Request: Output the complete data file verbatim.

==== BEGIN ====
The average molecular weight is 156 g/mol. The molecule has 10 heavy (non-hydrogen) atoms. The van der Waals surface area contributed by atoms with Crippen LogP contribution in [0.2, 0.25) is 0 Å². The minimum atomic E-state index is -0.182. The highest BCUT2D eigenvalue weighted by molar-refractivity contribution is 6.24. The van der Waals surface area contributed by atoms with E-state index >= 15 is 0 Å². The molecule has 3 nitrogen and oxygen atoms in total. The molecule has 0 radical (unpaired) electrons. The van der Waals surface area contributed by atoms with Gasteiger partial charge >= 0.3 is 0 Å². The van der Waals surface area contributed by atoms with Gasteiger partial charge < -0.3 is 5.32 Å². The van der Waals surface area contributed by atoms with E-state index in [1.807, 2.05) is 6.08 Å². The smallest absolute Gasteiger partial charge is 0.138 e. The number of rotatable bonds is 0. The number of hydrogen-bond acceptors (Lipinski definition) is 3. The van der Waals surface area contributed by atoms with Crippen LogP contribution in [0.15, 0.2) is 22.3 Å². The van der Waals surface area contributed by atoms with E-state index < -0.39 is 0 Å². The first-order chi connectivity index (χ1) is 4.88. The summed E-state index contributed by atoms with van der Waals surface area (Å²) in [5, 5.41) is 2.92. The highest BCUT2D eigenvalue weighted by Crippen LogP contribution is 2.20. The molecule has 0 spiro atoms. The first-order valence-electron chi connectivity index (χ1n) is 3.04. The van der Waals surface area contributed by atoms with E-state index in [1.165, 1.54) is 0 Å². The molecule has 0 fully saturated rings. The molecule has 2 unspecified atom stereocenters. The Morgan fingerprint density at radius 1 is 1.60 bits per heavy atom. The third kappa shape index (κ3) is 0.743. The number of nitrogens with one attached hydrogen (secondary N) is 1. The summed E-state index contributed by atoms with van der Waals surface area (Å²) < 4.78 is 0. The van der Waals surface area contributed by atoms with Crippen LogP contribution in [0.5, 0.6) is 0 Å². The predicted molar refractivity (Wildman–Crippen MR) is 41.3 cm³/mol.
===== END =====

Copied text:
The average molecular weight is 156 g/mol. The molecule has 10 heavy (non-hydrogen) atoms. The van der Waals surface area contributed by atoms with Crippen LogP contribution in [0.2, 0.25) is 0 Å². The minimum atomic E-state index is -0.182. The highest BCUT2D eigenvalue weighted by molar-refractivity contribution is 6.24. The van der Waals surface area contributed by atoms with E-state index >= 15 is 0 Å². The molecule has 3 nitrogen and oxygen atoms in total. The molecule has 0 radical (unpaired) electrons. The van der Waals surface area contributed by atoms with Gasteiger partial charge >= 0.3 is 0 Å². The van der Waals surface area contributed by atoms with Gasteiger partial charge < -0.3 is 5.32 Å². The van der Waals surface area contributed by atoms with E-state index in [1.807, 2.05) is 6.08 Å². The smallest absolute Gasteiger partial charge is 0.138 e. The number of rotatable bonds is 0. The number of hydrogen-bond acceptors (Lipinski definition) is 3. The van der Waals surface area contributed by atoms with Crippen LogP contribution in [0.15, 0.2) is 22.3 Å². The van der Waals surface area contributed by atoms with E-state index < -0.39 is 0 Å². The first-order chi connectivity index (χ1) is 4.88. The summed E-state index contributed by atoms with van der Waals surface area (Å²) in [5, 5.41) is 2.92. The highest BCUT2D eigenvalue weighted by Crippen LogP contribution is 2.20. The molecule has 0 spiro atoms. The first-order valence-electron chi connectivity index (χ1n) is 3.04. The van der Waals surface area contributed by atoms with E-state index in [1.165, 1.54) is 0 Å². The molecule has 0 fully saturated rings. The molecule has 2 unspecified atom stereocenters. The Morgan fingerprint density at radius 1 is 1.60 bits per heavy atom. The third kappa shape index (κ3) is 0.743. The number of nitrogens with one attached hydrogen (secondary N) is 1. The summed E-state index contributed by atoms with van der Waals surface area (Å²) < 4.78 is 0. The van der Waals surface area contributed by atoms with Crippen LogP contribution in [0.5, 0.6) is 0 Å². The predicted molar refractivity (Wildman–Crippen MR) is 41.3 cm³/mol.